Apparently, the defense will not be able to dehumanize and niggerize Trayvon Martin in court. The Washington Post reports that:
Lawyers for George Zimmerman, who is charged with second-degree murder in the killing of Trayvon Martin, will be barred from mentioning Mr. Martin’s marijuana use, history of fights or high school suspension during opening statements in Mr. Zimmerman’s trial, which begins June 10.Whether the defense likes it or not, Trayvon Martin is not some worthless piece of human garbage. He is our brother, imperfections and all. We will stand by him and his family until we obtain Justice for Trayvon.
At a hearing Tuesday in a Seminole County court, Circuit Judge Debra Steinberg Nelson denied a string of defense motions concerning evidence that was intended to portray Mr. Martin as a troubled teenager with a propensity for fighting and an interest in guns. Prosecutors argued that such evidence had nothing to do with Mr. Martin’s death.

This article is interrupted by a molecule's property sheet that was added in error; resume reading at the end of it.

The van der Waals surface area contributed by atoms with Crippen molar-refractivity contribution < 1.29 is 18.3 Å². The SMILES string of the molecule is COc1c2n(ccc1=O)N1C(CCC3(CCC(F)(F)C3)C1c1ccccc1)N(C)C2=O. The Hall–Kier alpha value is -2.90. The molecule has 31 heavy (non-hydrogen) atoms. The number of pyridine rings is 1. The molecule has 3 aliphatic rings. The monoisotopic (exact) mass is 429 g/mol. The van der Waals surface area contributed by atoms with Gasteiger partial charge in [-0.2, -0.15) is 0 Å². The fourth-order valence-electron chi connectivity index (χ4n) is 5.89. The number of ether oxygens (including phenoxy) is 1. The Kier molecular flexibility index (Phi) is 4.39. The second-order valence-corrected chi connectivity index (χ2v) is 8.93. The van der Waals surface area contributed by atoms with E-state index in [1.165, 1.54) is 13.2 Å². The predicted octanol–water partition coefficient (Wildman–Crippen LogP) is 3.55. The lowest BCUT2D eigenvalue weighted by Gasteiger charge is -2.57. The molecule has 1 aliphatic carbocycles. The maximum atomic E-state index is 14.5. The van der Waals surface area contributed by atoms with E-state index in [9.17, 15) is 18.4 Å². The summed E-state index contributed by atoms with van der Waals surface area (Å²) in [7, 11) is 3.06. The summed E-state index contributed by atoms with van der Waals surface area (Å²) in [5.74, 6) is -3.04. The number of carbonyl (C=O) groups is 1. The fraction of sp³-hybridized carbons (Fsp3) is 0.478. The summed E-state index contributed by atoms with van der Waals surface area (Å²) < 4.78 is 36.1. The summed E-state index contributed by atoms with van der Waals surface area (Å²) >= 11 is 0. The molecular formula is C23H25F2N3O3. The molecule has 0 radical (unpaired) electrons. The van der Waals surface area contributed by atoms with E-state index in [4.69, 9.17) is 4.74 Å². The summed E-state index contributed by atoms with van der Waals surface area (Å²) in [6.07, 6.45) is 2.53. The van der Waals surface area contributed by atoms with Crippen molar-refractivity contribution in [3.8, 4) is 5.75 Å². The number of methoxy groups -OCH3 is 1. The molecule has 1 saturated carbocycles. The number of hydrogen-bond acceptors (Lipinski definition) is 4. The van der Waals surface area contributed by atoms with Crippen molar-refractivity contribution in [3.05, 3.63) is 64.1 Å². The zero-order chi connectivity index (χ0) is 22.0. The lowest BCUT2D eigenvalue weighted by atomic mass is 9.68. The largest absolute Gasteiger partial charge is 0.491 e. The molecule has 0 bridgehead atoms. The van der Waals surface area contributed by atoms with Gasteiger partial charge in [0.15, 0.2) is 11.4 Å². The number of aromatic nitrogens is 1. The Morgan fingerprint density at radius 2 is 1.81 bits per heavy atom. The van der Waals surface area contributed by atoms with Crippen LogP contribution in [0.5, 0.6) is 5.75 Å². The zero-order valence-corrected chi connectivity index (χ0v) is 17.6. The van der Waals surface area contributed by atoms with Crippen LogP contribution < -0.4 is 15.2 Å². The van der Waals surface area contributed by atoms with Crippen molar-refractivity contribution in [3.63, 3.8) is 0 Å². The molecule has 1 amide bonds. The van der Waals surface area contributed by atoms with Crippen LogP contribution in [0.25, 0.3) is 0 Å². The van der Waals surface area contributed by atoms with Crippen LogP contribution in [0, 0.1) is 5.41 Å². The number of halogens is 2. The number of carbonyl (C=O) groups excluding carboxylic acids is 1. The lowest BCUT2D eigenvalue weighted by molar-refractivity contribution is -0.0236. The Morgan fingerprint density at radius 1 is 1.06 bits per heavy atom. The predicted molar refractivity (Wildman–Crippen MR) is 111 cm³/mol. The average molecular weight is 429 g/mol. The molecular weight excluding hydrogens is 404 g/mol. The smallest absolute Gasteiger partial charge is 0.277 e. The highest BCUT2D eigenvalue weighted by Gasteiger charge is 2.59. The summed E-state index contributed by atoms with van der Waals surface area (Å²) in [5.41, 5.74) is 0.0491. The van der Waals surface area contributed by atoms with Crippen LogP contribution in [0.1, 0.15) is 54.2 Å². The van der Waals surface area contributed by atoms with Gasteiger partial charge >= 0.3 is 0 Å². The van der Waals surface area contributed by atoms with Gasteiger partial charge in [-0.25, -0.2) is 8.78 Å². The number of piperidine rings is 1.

Mr. Martin, an unarmed 17-year-old, was killed in Sanford, Fla., on Feb. 26, 2012, by Mr. Zimmerman, who said he shot him in self-defense.Mark O’Mara, Mr. Zimmerman’s lawyer, argued that Mr. Martin’s drug use could have made him aggressive and paranoid, which the defense said might have prompted him to attack Mr. Zimmerman, 29, a neighborhood watch volunteer.“All of that fits in squarely to what the defense is going to present: that George Zimmerman was put in the position that he had to act in self-defense,” Mr. O’Mara said. “How could you keep us from arguing that?”Judge Nelson replied, “The rules of evidence keep you from doing it.”The judge left open the possibility that some of the information, including Facebook postings and text messages, might come up at trial, but she set a high hurdle for the defense. Mr. O’Mara called the decision a victory, saying that it would force prosecutors to be careful in how they portray Mr. Zimmerman.Mr. O’Mara, as he has in the past, asked that Judge Nelson delay the trial because the defense is still taking depositions and reviewing material that was turned over by prosecutors only recently. That request was denied.Judge Nelson denied a request that jurors be allowed to visit the gated townhouse complex where Mr. Martin was shot, calling it a “logistical nightmare.” Mr. O’Mara said he wanted jurors to get a feel for the shadowy path between two rows of town houses where Mr. Martin was shot.The judge also denied a request that defense lawyers and prosecutors be prevented from talking publicly about the case, and she refused to sequester the jury pool, which could number 500 people, during the selection process. Prosecutors said it would be too expensive and unwieldy to sequester that many people. The judge has not ruled on whether the jurors who are selected should be sequestered.